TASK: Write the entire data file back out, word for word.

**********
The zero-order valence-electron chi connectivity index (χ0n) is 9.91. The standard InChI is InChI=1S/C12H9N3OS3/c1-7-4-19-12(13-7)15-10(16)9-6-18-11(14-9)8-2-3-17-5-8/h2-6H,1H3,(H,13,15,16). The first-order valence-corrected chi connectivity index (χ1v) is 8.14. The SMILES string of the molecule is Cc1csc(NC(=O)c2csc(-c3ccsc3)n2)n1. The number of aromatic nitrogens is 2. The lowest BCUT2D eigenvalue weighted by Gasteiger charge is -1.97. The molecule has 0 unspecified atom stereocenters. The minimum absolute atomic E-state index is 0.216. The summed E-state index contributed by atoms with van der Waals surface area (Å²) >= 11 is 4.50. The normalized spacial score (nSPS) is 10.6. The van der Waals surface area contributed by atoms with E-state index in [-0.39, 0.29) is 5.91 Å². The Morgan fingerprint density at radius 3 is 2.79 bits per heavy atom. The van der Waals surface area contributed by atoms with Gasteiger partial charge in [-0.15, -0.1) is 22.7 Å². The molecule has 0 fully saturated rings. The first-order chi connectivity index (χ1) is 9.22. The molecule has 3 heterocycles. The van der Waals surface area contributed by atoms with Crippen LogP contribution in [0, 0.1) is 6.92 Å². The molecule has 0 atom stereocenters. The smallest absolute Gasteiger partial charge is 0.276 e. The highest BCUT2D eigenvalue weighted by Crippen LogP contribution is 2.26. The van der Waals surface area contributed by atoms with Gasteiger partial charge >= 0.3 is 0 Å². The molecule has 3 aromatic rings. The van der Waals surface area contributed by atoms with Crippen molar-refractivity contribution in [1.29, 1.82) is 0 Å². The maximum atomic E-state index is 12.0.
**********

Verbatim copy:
The zero-order valence-electron chi connectivity index (χ0n) is 9.91. The standard InChI is InChI=1S/C12H9N3OS3/c1-7-4-19-12(13-7)15-10(16)9-6-18-11(14-9)8-2-3-17-5-8/h2-6H,1H3,(H,13,15,16). The first-order valence-corrected chi connectivity index (χ1v) is 8.14. The SMILES string of the molecule is Cc1csc(NC(=O)c2csc(-c3ccsc3)n2)n1. The number of aromatic nitrogens is 2. The lowest BCUT2D eigenvalue weighted by Gasteiger charge is -1.97. The molecule has 0 unspecified atom stereocenters. The minimum absolute atomic E-state index is 0.216. The summed E-state index contributed by atoms with van der Waals surface area (Å²) >= 11 is 4.50. The normalized spacial score (nSPS) is 10.6. The van der Waals surface area contributed by atoms with E-state index in [-0.39, 0.29) is 5.91 Å². The Morgan fingerprint density at radius 3 is 2.79 bits per heavy atom. The van der Waals surface area contributed by atoms with Gasteiger partial charge in [-0.15, -0.1) is 22.7 Å². The molecule has 0 fully saturated rings. The first-order chi connectivity index (χ1) is 9.22. The molecule has 3 heterocycles. The van der Waals surface area contributed by atoms with Crippen LogP contribution in [0, 0.1) is 6.92 Å². The molecule has 0 atom stereocenters. The smallest absolute Gasteiger partial charge is 0.276 e. The highest BCUT2D eigenvalue weighted by Crippen LogP contribution is 2.26. The van der Waals surface area contributed by atoms with Gasteiger partial charge >= 0.3 is 0 Å². The molecule has 3 aromatic rings. The van der Waals surface area contributed by atoms with Crippen molar-refractivity contribution in [1.29, 1.82) is 0 Å². The maximum atomic E-state index is 12.0.